In the meantime, Reid and his associates are stressing to clients that 2015 will be a year of spread compression in corporates and peripherals. “We would buy single-Bs, which, although illiquid, are the cheapest part of the European credit market,” he explains. “This is not a view that is based on optimism on the medium-to-long-term health of the European economy, but purely based on technicals and likely flows.”
Vamvakidis, whose team at BofA Merrill debuted in second place last year in Currency & Foreign Exchange and this year rises to first place, also sees reasons to be cautious. “We have been bearish on the euro against the dollar, but the euro weakened beyond our expectations in the weeks leading up to and following the ECB action,” he acknowledges.
Early in 2014 he and his colleagues predicted that the currency would fall as the region’s economic outlook deteriorated, and the central bank would be forced to intervene. They were right. The ECB — “the only major central bank to avoid QE during the global crisis,” he notes — ignored negative signs in the first half of the year. The currency, which stood at roughly $1.40 in May, began to decline against the dollar (sliding to $1.21 by year-end), and the market began to price in the inevitability of QE.
“Ahead of the most anticipated ECB meeting in recent years, we had argued that the risks for [euro-to-dollar pairs] were balanced but that open-ended QE would be negative for the euro and pointed to downside risks to our projections,” Vamvakidis says. “Following the aggressive ECB action, we marked-to-market our projections, keeping a weakening [euro-to-dollar] path. We are now projecting EUR/USD at $1.10 by the end of 2015 and $1.05 by the end of 2016, a change from $1.20 and $1.15, respectively.”
As to whether the central bank has made the right move, time will tell, he adds. “Euro zone data could start improving in the second and third quarters of the year as the weak euro, low oil prices and positive spillovers from fast growth in the U.S. start to positively affect the economy,” the analyst maintains. “It will be too early for QE to have played a role, but such an improvement in data, even if small, could also give the impression that it has started to make a difference.”
More to the point, the initiative was “necessary and long overdue,” he says. “However, as [ECB president Mario] Draghi has also argued, QE will have to be complemented with better coordination of fiscal policies and more progress in structural reforms, in both core and periphery countries, to have a chance to work.”
What’s the best way for investors to play this market? “Our year-ahead trades focus on buying volatility, avoiding crowded positions and investing in some contrarian trades,” Vamvakidis says. “For example, our preferred trade to express a bullish U.S. dollar position has been to sell the Australian dollar, and this trade has already done very well. We like selling the New Zealand dollar against the Japanese yen, as a contrarian trade. We also like buying sterling volatility ahead of the U.K. elections,” which will be held in May.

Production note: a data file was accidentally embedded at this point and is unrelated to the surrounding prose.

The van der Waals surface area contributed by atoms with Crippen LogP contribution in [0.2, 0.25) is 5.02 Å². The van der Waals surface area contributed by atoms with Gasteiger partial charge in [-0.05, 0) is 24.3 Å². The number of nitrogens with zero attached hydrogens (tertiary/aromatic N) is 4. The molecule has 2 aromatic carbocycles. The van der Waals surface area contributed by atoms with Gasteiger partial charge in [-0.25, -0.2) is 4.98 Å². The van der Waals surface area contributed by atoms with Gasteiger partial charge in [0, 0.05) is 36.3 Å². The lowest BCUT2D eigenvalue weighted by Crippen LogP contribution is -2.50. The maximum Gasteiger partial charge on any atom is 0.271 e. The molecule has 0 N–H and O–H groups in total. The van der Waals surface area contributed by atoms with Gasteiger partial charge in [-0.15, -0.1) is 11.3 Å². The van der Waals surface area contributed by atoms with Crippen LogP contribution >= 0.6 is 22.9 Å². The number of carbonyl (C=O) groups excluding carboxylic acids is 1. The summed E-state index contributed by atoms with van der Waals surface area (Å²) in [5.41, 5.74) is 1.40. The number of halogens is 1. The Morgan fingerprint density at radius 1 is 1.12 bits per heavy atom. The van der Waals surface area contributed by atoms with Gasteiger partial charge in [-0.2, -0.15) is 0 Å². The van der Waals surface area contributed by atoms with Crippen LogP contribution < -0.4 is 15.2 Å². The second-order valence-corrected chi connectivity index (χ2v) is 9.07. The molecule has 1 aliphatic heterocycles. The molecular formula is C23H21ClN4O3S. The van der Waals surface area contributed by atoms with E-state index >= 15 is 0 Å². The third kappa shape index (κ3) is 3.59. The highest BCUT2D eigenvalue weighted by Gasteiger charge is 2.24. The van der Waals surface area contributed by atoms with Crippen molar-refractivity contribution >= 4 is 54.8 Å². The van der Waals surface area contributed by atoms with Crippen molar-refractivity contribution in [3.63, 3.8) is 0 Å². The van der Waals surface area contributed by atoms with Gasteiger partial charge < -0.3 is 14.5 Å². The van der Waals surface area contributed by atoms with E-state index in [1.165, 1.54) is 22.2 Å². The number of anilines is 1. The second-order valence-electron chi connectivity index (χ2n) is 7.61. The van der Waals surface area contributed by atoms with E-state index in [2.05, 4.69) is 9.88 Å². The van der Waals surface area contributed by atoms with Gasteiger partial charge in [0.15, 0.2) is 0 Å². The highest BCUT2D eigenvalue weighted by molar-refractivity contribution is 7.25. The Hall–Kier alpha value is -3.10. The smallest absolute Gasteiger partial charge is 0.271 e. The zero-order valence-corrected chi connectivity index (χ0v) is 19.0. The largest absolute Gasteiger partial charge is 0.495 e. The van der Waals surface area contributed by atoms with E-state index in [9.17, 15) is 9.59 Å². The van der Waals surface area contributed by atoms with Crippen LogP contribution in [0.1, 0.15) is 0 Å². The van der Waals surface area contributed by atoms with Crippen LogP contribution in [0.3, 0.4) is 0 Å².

One industry certain to benefit from quantitative easing is Banking & Financial Services, according to Jacqueline Ineke, whose Morgan Stanley squad is celebrating its fifth straight year as sector champions.
“We already had a generically bullish view on bank debt into 2015, partly based on the full expectation of a supportive ECB from a monetary policy perspective,” the Zurich-based team leader explains.
Within that broad view the analysts selected tranches and names in part owing to the ECB’s new role as euro zone banks supervisor, a responsibility it assumed in November. “New rules coming out on loss-absorbing capacity at banks mean that fears of heavy tier-2 issuance will be rife,” she contends. “Although we actually have a low estimate for tier-2 issuance this year — €45 billion gross — we believe the fear will cause the sector to underperform senior and legacy tier 1s, in general. Hence, we moved down from our tier-2 overweight back in autumn of last year.”
Ineke and her teammates recommend taking positions in U.K. bank-level subordinated and senior debt, which she considers “dying asset classes.” They are selling the senior debt of U.K.-based bank holding companies but buying their subordinated debt because of new rules that took effect in January governing how authorities will handle distressed financial institutions. “The new normal will always be resolution, not liquidation, and bank debt should be priced with resolution action in mind,” Ineke says.
The analysts are also constructive on Italian and Irish bank debt, particularly at the senior and tier-2 levels, but recommend steering clear of institutions exposed to volatility in Central and Eastern Europe and Russia; examples include France’s Société Générale and Italy’s UniCredit.
The 2015 All-Europe Fixed-Income Research Team reflects the views of more than 740 investment professionals at some 370 buy-side institutions that collectively manage an estimated $6.3 trillion in European fixed-income assets.